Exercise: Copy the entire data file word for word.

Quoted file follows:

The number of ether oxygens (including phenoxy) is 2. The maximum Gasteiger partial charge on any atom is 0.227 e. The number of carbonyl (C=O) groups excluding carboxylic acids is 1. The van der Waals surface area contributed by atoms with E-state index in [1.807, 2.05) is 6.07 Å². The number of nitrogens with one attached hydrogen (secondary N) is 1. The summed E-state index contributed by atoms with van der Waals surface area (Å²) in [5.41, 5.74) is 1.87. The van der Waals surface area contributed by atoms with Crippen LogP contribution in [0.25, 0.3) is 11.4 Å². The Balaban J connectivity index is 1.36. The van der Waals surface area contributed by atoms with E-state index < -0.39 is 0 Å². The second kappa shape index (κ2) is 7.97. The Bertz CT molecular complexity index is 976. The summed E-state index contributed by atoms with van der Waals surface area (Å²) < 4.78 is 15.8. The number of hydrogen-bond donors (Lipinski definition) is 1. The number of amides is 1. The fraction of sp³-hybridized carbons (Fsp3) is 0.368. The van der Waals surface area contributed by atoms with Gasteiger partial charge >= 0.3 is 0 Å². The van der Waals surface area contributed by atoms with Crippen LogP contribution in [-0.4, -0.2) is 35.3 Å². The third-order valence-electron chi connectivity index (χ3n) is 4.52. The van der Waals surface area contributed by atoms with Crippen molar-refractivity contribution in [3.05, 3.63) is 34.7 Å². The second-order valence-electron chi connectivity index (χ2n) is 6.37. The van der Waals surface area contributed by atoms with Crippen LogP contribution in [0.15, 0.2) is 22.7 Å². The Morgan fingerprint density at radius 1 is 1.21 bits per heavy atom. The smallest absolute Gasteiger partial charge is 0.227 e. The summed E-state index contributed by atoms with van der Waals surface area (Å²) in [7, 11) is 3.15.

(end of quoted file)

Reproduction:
The number of ether oxygens (including phenoxy) is 2. The maximum Gasteiger partial charge on any atom is 0.227 e. The number of carbonyl (C=O) groups excluding carboxylic acids is 1. The van der Waals surface area contributed by atoms with E-state index in [1.807, 2.05) is 6.07 Å². The number of nitrogens with one attached hydrogen (secondary N) is 1. The summed E-state index contributed by atoms with van der Waals surface area (Å²) in [5.41, 5.74) is 1.87. The van der Waals surface area contributed by atoms with Crippen LogP contribution in [0.25, 0.3) is 11.4 Å². The Balaban J connectivity index is 1.36. The van der Waals surface area contributed by atoms with E-state index < -0.39 is 0 Å². The second kappa shape index (κ2) is 7.97. The Bertz CT molecular complexity index is 976. The summed E-state index contributed by atoms with van der Waals surface area (Å²) < 4.78 is 15.8. The number of hydrogen-bond donors (Lipinski definition) is 1. The number of amides is 1. The fraction of sp³-hybridized carbons (Fsp3) is 0.368. The van der Waals surface area contributed by atoms with Gasteiger partial charge >= 0.3 is 0 Å². The van der Waals surface area contributed by atoms with Crippen LogP contribution in [-0.4, -0.2) is 35.3 Å². The third-order valence-electron chi connectivity index (χ3n) is 4.52. The van der Waals surface area contributed by atoms with Crippen molar-refractivity contribution in [3.05, 3.63) is 34.7 Å². The second-order valence-electron chi connectivity index (χ2n) is 6.37. The van der Waals surface area contributed by atoms with Crippen LogP contribution in [0.15, 0.2) is 22.7 Å². The Morgan fingerprint density at radius 1 is 1.21 bits per heavy atom. The smallest absolute Gasteiger partial charge is 0.227 e. The summed E-state index contributed by atoms with van der Waals surface area (Å²) in [7, 11) is 3.15.